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Mass murderers of conviction

Adolf Eichmann was not just a pen-pushing bureaucrat; like so many Nazi perpetrators, he was an educated man who acted out of intellectual conviction. An interview with Holocaust historian Ulrich Herbert

taz: Herr Herbert, the trial of Adolf Eichmann began fifty years ago today. Hannah Arendt described him as a bureaucrat incapable of moral judgment? Was that an accurate description?

Ulrich Herbert: No. The notion that a bureaucrat is not capable of moral judgment is in itself implausible. Eichmann did what he did because he was convinced that it was right, that it was serving a greater end, also a higher law, even if it transgressed the conventional morality with which he had been raised. He considered his bureaucratic organisation of the transport of Jews to extermination camps in occupied Poland and the fact that the trains ran on schedule as progress over the chaotic way the death squads brought Jews to the execution pits.

At the Jerusalem trial Eichmann portrayed himself as someone who received orders and did as he was told. Was this simply the impression he tried to cultivate?

It's more complex than that. Eichmann certainly did take orders, but at the same time he was convinced of his actions; he was someone who actually wanted to follow these orders. However, in 1962 the Israelis were looking for a key individual responsible for the murder of the Jews, and in Eichmann they found a third tier figure, not someone of standing. To a certain extent this seemed to add insult to the dead.

So Eichmann was not a central figure in the Holocaust?

He did not make key decisions, as Himmler and Heydrich did. Nor was he a regional warlord with almost unlimited power, such as Hans Frank in Poland or the higher SS and police officers in the Soviet Union. But in Vienna, Eichmann had developed a system for registering and deporting the Jews, which he and his staff were able to implement throughout Europe. In this regard he was very important - an organiser who played a clearly identifiable, driving role in both coordinating and escalating the deportation of West European Jews.

Why did Arendt's catchphrase the "banality of evil" have such a resounding impact, when the image of the bureaucrat only partially corroborated with historical facts?

Simply because it was a catchphrase. On the one hand, it expressed the disappointment in the lack of magnitude, even if diabolical, which one would somehow expect from one of the most important organisers of the mass murders, given the millions of victims. On the other, it voiced a certain delayed sense of triumph in the observation: this great murderer, what a nobody! In Germany, however, the phrase readily corresponded with the image of the Nazis as "antisocial criminals". So the perpetrators were bureaucrats and cretins. This picture did not include the fact that the death squads were commanded by men with doctoral degrees, such as Otto Ohlendorf or Otto Rasch.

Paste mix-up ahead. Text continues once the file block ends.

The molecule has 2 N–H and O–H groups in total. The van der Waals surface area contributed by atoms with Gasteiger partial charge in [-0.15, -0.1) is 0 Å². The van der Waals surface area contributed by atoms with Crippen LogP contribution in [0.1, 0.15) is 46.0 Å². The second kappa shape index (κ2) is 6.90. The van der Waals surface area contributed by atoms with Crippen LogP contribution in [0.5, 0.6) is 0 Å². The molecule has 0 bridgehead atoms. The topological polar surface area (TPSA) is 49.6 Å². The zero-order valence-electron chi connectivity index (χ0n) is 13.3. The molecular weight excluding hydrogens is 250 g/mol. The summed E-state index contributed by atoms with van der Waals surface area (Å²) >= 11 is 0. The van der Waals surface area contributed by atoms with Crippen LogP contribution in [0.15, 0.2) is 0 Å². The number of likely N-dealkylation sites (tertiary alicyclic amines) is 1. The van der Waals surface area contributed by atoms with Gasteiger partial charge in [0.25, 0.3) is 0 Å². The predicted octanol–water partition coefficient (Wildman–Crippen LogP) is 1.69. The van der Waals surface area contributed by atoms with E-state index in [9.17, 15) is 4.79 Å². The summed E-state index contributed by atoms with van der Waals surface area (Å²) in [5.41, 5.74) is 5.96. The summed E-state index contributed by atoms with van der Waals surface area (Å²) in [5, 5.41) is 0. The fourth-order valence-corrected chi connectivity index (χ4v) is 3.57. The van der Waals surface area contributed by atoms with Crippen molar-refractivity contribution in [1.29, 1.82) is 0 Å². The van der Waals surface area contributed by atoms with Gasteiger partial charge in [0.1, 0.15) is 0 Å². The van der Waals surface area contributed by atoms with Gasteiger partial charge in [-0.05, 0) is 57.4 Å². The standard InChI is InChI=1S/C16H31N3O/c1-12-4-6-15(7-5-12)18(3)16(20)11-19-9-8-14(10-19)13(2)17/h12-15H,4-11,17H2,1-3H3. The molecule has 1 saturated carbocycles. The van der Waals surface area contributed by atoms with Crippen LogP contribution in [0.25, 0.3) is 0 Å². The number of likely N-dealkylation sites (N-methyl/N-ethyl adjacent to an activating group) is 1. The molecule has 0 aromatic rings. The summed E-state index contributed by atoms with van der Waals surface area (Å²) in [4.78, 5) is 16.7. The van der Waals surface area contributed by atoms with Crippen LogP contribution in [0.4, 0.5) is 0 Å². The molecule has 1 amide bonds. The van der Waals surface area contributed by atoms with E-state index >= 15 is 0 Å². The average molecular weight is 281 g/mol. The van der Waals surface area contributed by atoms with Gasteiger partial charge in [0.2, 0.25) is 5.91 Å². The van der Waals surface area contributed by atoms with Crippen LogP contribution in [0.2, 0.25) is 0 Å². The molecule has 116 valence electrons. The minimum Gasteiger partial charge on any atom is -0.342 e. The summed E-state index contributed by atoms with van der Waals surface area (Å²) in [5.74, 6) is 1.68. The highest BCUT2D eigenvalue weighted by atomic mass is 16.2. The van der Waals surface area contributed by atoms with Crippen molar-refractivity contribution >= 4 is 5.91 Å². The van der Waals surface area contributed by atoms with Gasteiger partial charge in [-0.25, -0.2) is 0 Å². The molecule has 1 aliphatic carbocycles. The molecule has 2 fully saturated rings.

Was this an evasion tactic?

In the Frankfurt Auschwitz trials of the 1960s, of all people it was the Junior Squad Leader Oswald Kaduk, formerly a butcher and fireman, who became the icon of the concentration camp murders. Not very bright, a brutal thug. This carried a certain degree of exoneration and self-protection for the German middle class. The "Kaduks of the world" were to blame! And they can be found anywhere.

In retrospect one can identify trends in the perception of the perpetrators, which simultaneously always function as explanations for the Nazi regime. In the 1950s the Nazis were considered underclass criminals…

…"real antisocial elements," as Konrad Adenauer said.

Why didn't historians work to ensure a more detailed picture of the offenders?

In the 1950s and 1960s this was not the primary problem. At the time, research was done about groups of perpetrators, but usually by outsiders. During this period society was asking: How could this happen? And not: Who was responsible? The historians responded to the first question. Also, for a long time there was a reluctance to name names in research on National Socialism. The important Nazi historian Martin Broszat, for example, was convinced that the Nazi perpetrators were insignificant, to a certain extent not historically viable. The structures were what mattered, which is true to a certain extent. A history of individuals alone does not explain anything. But that was only one side of the story. There was also massive resistance to studies about the perpetrators and their relationship to German society.

From whom?

One shouldn't forget that only in the early 1960s did trials against Nazi offenders get underway again in the Federal Republic of Germany, and these were unpopular. Studies and research by historians were met with defensiveness and silence. This was so successful also because the Nazi elites were linked in many ways to the elites of the Federal Republic. For example, the most extensive amnesty for the top figures in the system of terror was enacted by means of a devious legal manoeuvre, through an apparently utterly innocuous law, the Introductory Act to the Regulatory Offences Act or Einführungsgesetz zum Ordnungswidrigkeitengesetz of 1968. It was initiated by an official in the Federal Ministry of Justice and coordinated by the highly respected deputy secretary, Dr. Eduard Dreher, today still a familiar name to every German lawyer as a leading commentator on the penal code.

But some things were known even forty years ago. Take the case of Hans Globke, Adenauer's head of the chancellery and commentator on the Nazi race laws, whose association with Eichmann was covered up by the government in Bonn.